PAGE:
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Esteemed Reader | July 2019

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Nan-in, a Japanese master during the Meiji era (1868-1912) received a university professor who came to inquire about Zen.

Nan-in served tea. He poured his visitor's cup full, and then kept on pouring.

The professor watched the overflow until he no longer could restrain himself. 'It is overfull. No more will go in!'

"Like this cup," Nan-in said. 'You are full of your own opinions and speculations. How can I show you Zen unless you first empty your cup?

101 Zen Stories, compiled by Paul Repps

Esteemed Reader of Our Magazine:

Recently I was accused of being anti-Science [sic] and "an illiterate, medieval moron." I took note of the capitalization because it indicated that science, in the accuser's mind, is a kind of monolithic institution in which one is either a believer or an unbeliever. My question to him had triggered a reaction of such disproportionate force that I had been summarily anathematized.

The accusation surprised me, because I have always thought of science as being free of dogma and instead focused on an earnest and unrelenting study of evidence and facts to get to the truth. I love science for this sensibility, though I also see that not all the manifestations of the work of what is called science, nor the people calling themselves scientists, embody it.

I see science as a mode of inquiry and a set of principles for study and discovery. I love the Socratic method, which uses dialectical inquiry to delve ever-deeper into the nature of the world and reality. The classifications of taxonomic ranks show beautifully how everything living fits into the whole of life, like a Russian matryoshka doll. I love how the word science comes from the Latin scientia, meaning knowledge.

Mostly, I love the motto attributed to the earliest scientists: Summa Scientia Nihil Scire, Latin, meaning "the height of knowledge is to know nothing." The aphorism suggests that to be a scientist is to be empty of opinions and at the same time actively studying and testing new research into the nature of things. It is to be humble in the face of the unknown.

We are living through a time of intense polarities. As in the case of my question making me "anti-science," all the hues of nuance and shades of meaning get sucked into the corners. Issues are black and white, yes or no, for or against. The framing of everything as sets of contrived extremes becomes so bizarre that even the possibility of humor, let alone real knowledge, is lost.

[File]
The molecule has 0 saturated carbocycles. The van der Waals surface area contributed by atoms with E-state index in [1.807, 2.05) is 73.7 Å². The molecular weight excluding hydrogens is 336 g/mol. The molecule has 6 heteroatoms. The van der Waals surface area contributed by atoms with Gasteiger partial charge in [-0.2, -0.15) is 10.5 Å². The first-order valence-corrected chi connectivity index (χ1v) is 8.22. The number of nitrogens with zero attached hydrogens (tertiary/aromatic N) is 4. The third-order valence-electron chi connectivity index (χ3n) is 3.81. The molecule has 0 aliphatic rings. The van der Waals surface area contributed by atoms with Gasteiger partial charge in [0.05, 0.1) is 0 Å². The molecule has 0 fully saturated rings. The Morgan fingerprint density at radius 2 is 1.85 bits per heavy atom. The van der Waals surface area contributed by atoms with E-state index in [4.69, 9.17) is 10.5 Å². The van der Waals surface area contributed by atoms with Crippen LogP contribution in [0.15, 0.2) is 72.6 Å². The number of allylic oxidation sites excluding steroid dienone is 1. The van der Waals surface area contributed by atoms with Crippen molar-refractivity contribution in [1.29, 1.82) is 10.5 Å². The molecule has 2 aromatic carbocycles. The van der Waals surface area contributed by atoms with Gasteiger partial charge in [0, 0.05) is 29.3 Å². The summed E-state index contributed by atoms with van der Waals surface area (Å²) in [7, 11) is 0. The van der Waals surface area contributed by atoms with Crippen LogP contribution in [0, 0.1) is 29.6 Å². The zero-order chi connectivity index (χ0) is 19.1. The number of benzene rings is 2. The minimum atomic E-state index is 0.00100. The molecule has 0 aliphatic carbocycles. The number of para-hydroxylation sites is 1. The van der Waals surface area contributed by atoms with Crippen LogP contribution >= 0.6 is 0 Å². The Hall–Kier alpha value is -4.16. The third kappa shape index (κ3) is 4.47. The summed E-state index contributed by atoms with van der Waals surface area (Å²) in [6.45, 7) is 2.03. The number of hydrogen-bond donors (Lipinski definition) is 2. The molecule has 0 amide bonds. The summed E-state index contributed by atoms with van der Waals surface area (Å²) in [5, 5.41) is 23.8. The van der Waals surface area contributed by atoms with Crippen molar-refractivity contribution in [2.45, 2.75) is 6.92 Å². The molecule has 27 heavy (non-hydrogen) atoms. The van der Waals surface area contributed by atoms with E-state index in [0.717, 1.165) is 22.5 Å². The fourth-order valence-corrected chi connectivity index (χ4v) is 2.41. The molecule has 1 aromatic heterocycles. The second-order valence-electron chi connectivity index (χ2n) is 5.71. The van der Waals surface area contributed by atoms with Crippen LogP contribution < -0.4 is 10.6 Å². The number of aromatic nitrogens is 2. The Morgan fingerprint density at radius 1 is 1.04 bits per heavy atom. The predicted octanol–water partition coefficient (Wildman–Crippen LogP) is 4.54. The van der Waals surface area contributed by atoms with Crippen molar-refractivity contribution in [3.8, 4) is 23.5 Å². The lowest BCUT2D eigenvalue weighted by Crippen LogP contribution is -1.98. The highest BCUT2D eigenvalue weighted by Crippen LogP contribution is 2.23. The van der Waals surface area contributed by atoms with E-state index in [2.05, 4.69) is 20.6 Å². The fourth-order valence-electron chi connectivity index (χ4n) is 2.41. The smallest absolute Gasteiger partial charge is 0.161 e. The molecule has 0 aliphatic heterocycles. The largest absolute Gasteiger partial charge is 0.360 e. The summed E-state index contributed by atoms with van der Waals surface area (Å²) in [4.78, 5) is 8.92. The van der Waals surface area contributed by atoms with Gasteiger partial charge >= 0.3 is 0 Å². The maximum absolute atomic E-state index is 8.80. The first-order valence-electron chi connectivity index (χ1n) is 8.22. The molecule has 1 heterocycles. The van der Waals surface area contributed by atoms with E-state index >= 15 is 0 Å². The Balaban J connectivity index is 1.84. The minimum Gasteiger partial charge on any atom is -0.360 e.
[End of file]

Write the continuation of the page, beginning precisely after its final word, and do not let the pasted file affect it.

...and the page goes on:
We are caught between the Scylla of belief and the Charybdis of disbelief. To inhabit this space of not-knowing is uncomfortable. Particularly in these uncertain and charged times when we crave some reliable worldview, to neither believe nor disbelieve is an excruciating state.

It is in times like these that the scientific method can be so helpful. A key aspect is a capacity for impartiality, which is to say steadfast observation without expectation of results. When I am pulled this way and that by attractions and aversions, opinions and preferences, agreement and disagreement, it is as though I am lost at sea. How can I inhabit a space in myself that is able to observe and be impartial not only to the chaos around me but also to the chaos within me?

I think a beginning point is to have the humility of a scientist who realizes their helplessness in the face of the unknown. Out of humility comes the vapor of a wish to understand, to really know what is true. Out of this wish, I can begin to formulate an aim, and an aim impelled by wish can have the force and guidance to hit the target.

Impartiality is not disinterest, dissociation, or withdrawal. Impartiality has within it an intense commitment to stay engaged, to stay in relationship with others and with myself. At the same time, it has a quality of holding and an acceptance of whatever arises. In this way it means, as in the formulation attributed to Jesus, to be in the world, but not of the world. This applies as much to the contents of the inner life as the outer, including everything one thinks, does, suffers, and even says.

The Sufis give us the image of the reed flute. We are invited to be the flute, tuned and empty, ready to be filled with the breath of an intelligence both within and beyond oneself. With this emptiness, we can be scientists of the visible and invisible; we can strive to understand the points of view of others, and through understanding others, we can first of all accept and finally love one another.

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